The Importance of Drawing
The ability to draw is the most critical skill a Visual Communication & Design student must possess if they are to design any product, space or visual communication. Without the ability to draw, the picture within a designer's mind cannot be visually explored, developed and refined or communicated to a client. Ironically, the method of design drawing is perhaps the hardest of all skills to master as it takes time, persistence and practice. Perhaps ironically, it is a skill that requires the student to start slowly and precisely, retraining the brain to visualise the mind's image and then control the hand to draw with accuracy and intent. When and only when control has been mastered the student can then adopt a quicker and intuitive sketching style to express their ideas. Once you become confident with a range of design drawing styles the process of designing has the potential to become a fluid and enjoyable experience.
The method of Design Drawing is specifically used by designers to explore, develop and refine their ideas. Although not without conventions, design
drawing is a more formal style than that used in Art but less restrictive style than that used in Drafting or Instrumental Drawing. Naturally, students often find it difficult to distinguish between the first two drawing styles, Design Drawing and Artistic Drawing, particularly when studying both Visual Communication & Design and Art or Studio Arts. The following definitions may help you distinguish the three drawing styles;
Drawing for Art
Artists use drawing as a means to freely record or depict an individual dramatic, historic or creative event. Their drawings are a self expression of their experiences, an interpretation of an event or another's personal experience. Artistic works are often valued by their resemblance to reality and convention. When these images are viewed, their meaning is interpreted by the viewer's own experiences. Artistic drawings are predominately 'exhibited' in galleries or showcased as piece of art.
Drawing for Drafting
Drafting or Instrumental Drawing is the drawing method used to communicate plans, patterns or records that are mechanically accurate and obey technical standards and rules. This style of drawing can be referred to as drafting, instrumental or mechanical drawing. In Visual Communication & Design these drawings are called Instrumental Drawings and can include Plans, Elevations or Sections. These types of drawings are used by a designer to precisely instruct a manufacturer, builder or user about how an object should be made, assembled or used. Instrumental or technical drawings are generally copied for use as instructions and the original drawings are filed by the designer as official records. This method of drawing is discussed in detail in the Drawing Systems and Australian Standards AS100 areas.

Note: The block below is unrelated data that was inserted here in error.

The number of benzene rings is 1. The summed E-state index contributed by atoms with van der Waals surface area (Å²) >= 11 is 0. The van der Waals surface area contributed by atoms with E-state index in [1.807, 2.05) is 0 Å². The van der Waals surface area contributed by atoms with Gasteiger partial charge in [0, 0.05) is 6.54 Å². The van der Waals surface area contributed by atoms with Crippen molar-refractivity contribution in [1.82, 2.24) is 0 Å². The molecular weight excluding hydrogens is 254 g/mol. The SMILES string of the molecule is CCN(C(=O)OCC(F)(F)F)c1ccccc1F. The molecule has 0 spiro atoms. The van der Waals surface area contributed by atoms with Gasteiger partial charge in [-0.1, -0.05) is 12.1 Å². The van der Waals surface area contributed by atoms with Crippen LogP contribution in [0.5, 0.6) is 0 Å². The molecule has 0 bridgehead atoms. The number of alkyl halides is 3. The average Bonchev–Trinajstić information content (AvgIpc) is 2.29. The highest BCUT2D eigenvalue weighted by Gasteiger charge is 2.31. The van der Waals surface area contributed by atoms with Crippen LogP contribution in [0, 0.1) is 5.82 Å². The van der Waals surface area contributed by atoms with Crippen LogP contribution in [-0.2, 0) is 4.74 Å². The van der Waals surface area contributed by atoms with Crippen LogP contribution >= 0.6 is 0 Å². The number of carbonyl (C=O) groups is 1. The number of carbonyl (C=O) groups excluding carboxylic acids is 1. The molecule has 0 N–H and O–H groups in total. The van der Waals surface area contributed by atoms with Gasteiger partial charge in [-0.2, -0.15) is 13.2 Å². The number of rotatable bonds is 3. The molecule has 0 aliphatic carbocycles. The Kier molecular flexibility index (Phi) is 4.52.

Drawing for Design
This style of drawing is used to design objects and environments that do not currently exist or have not been fully imagined. They allow a concept, the idea
of a design, to be generated, evaluated and improved. Unlike the previous styles, design drawings many never be completed or finished, however, a designer will rely on their design drawings to accurately represent the experience of the proposed product, visual communication or environment. Once the object or space has been designed and drafted, professional designers may dispose of their design drawings. Of course, you, as a design student need will need to compile your design drawings to validate and support your final presentations.
Learning to Draw
Learning to develop 'Design Drawing' skills requires you to forget about any inhabitations you may have about your drawing ability. For a period of time you will need to accept the way you draw and what drawing methods you can draw while your teacher critics the flaws of your drawing styles in order for you to improve. Always remember that the advice given to you is never personal. While learning to improve, you will need to concentrate on breaking down your drawing habits and learn techniques that will allow you to observe, conceptualise, develop and refine objects, spaces or graphics with freedom, speed, accuracy and clarity. However, this freedom will always come with the condition of discipline and regular practice.